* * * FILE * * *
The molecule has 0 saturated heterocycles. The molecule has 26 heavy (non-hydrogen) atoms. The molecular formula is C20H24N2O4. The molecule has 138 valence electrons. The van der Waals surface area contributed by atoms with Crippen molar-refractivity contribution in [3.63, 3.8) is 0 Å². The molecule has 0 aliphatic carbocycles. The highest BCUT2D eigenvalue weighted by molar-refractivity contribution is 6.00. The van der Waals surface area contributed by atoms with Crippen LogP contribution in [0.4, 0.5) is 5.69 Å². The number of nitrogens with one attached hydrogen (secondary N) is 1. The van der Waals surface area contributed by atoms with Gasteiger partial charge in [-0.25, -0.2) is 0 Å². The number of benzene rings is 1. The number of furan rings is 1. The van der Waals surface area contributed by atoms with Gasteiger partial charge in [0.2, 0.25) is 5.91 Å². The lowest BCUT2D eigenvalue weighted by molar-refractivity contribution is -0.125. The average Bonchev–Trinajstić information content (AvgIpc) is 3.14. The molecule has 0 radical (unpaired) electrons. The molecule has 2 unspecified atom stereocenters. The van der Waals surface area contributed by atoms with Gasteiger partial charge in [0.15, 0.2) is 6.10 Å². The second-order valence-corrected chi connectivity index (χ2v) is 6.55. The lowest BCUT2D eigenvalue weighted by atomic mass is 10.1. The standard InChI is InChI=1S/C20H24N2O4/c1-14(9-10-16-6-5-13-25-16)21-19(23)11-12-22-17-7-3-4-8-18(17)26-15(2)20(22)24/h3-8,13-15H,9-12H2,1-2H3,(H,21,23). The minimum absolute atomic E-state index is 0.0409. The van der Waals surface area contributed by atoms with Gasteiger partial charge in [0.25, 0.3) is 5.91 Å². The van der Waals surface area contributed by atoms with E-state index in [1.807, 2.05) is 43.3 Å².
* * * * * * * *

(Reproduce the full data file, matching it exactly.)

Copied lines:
The molecule has 0 saturated heterocycles. The molecule has 26 heavy (non-hydrogen) atoms. The molecular formula is C20H24N2O4. The molecule has 138 valence electrons. The van der Waals surface area contributed by atoms with Crippen molar-refractivity contribution in [3.63, 3.8) is 0 Å². The molecule has 0 aliphatic carbocycles. The highest BCUT2D eigenvalue weighted by molar-refractivity contribution is 6.00. The van der Waals surface area contributed by atoms with Crippen LogP contribution in [0.4, 0.5) is 5.69 Å². The number of nitrogens with one attached hydrogen (secondary N) is 1. The van der Waals surface area contributed by atoms with Gasteiger partial charge in [-0.25, -0.2) is 0 Å². The number of benzene rings is 1. The number of furan rings is 1. The van der Waals surface area contributed by atoms with Gasteiger partial charge in [0.2, 0.25) is 5.91 Å². The lowest BCUT2D eigenvalue weighted by molar-refractivity contribution is -0.125. The average Bonchev–Trinajstić information content (AvgIpc) is 3.14. The molecule has 0 radical (unpaired) electrons. The molecule has 2 unspecified atom stereocenters. The van der Waals surface area contributed by atoms with Gasteiger partial charge in [0.15, 0.2) is 6.10 Å². The second-order valence-corrected chi connectivity index (χ2v) is 6.55. The lowest BCUT2D eigenvalue weighted by atomic mass is 10.1. The standard InChI is InChI=1S/C20H24N2O4/c1-14(9-10-16-6-5-13-25-16)21-19(23)11-12-22-17-7-3-4-8-18(17)26-15(2)20(22)24/h3-8,13-15H,9-12H2,1-2H3,(H,21,23). The minimum absolute atomic E-state index is 0.0409. The van der Waals surface area contributed by atoms with Gasteiger partial charge in [0.25, 0.3) is 5.91 Å². The van der Waals surface area contributed by atoms with E-state index in [1.807, 2.05) is 43.3 Å².